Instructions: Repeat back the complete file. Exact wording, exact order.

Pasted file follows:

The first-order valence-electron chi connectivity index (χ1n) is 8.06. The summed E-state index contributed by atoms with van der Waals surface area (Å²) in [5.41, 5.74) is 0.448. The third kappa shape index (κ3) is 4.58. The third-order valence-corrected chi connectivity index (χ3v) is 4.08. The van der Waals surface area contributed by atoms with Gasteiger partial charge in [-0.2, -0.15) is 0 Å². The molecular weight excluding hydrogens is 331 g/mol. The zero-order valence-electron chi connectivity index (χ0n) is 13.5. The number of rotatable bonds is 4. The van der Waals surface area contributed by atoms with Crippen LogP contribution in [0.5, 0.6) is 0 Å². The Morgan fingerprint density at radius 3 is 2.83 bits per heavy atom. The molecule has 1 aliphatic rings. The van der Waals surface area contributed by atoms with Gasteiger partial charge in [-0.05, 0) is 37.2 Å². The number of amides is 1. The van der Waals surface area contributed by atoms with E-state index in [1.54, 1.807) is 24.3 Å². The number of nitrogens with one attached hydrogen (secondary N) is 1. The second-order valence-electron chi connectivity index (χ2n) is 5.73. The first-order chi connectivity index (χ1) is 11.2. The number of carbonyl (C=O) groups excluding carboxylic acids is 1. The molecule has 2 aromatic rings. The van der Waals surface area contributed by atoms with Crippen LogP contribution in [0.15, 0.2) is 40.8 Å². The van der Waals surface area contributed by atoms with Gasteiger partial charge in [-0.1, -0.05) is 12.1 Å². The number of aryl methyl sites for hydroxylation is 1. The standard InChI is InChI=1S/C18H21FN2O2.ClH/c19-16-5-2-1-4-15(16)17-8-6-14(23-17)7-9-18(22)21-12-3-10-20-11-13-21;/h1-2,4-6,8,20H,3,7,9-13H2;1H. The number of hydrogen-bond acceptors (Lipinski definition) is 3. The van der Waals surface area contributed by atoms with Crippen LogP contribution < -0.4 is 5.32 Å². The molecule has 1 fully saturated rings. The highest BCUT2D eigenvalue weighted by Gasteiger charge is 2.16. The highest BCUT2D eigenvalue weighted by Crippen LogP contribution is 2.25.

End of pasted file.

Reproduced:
The first-order valence-electron chi connectivity index (χ1n) is 8.06. The summed E-state index contributed by atoms with van der Waals surface area (Å²) in [5.41, 5.74) is 0.448. The third kappa shape index (κ3) is 4.58. The third-order valence-corrected chi connectivity index (χ3v) is 4.08. The van der Waals surface area contributed by atoms with Gasteiger partial charge in [-0.2, -0.15) is 0 Å². The molecular weight excluding hydrogens is 331 g/mol. The zero-order valence-electron chi connectivity index (χ0n) is 13.5. The number of rotatable bonds is 4. The van der Waals surface area contributed by atoms with Crippen LogP contribution in [0.5, 0.6) is 0 Å². The Morgan fingerprint density at radius 3 is 2.83 bits per heavy atom. The molecule has 1 aliphatic rings. The van der Waals surface area contributed by atoms with Gasteiger partial charge in [-0.05, 0) is 37.2 Å². The number of amides is 1. The van der Waals surface area contributed by atoms with E-state index in [1.54, 1.807) is 24.3 Å². The number of nitrogens with one attached hydrogen (secondary N) is 1. The second-order valence-electron chi connectivity index (χ2n) is 5.73. The first-order chi connectivity index (χ1) is 11.2. The number of carbonyl (C=O) groups excluding carboxylic acids is 1. The molecule has 2 aromatic rings. The van der Waals surface area contributed by atoms with Crippen LogP contribution in [0.15, 0.2) is 40.8 Å². The van der Waals surface area contributed by atoms with Gasteiger partial charge in [-0.1, -0.05) is 12.1 Å². The number of aryl methyl sites for hydroxylation is 1. The standard InChI is InChI=1S/C18H21FN2O2.ClH/c19-16-5-2-1-4-15(16)17-8-6-14(23-17)7-9-18(22)21-12-3-10-20-11-13-21;/h1-2,4-6,8,20H,3,7,9-13H2;1H. The number of hydrogen-bond acceptors (Lipinski definition) is 3. The van der Waals surface area contributed by atoms with Crippen LogP contribution < -0.4 is 5.32 Å². The molecule has 1 fully saturated rings. The highest BCUT2D eigenvalue weighted by Gasteiger charge is 2.16. The highest BCUT2D eigenvalue weighted by Crippen LogP contribution is 2.25.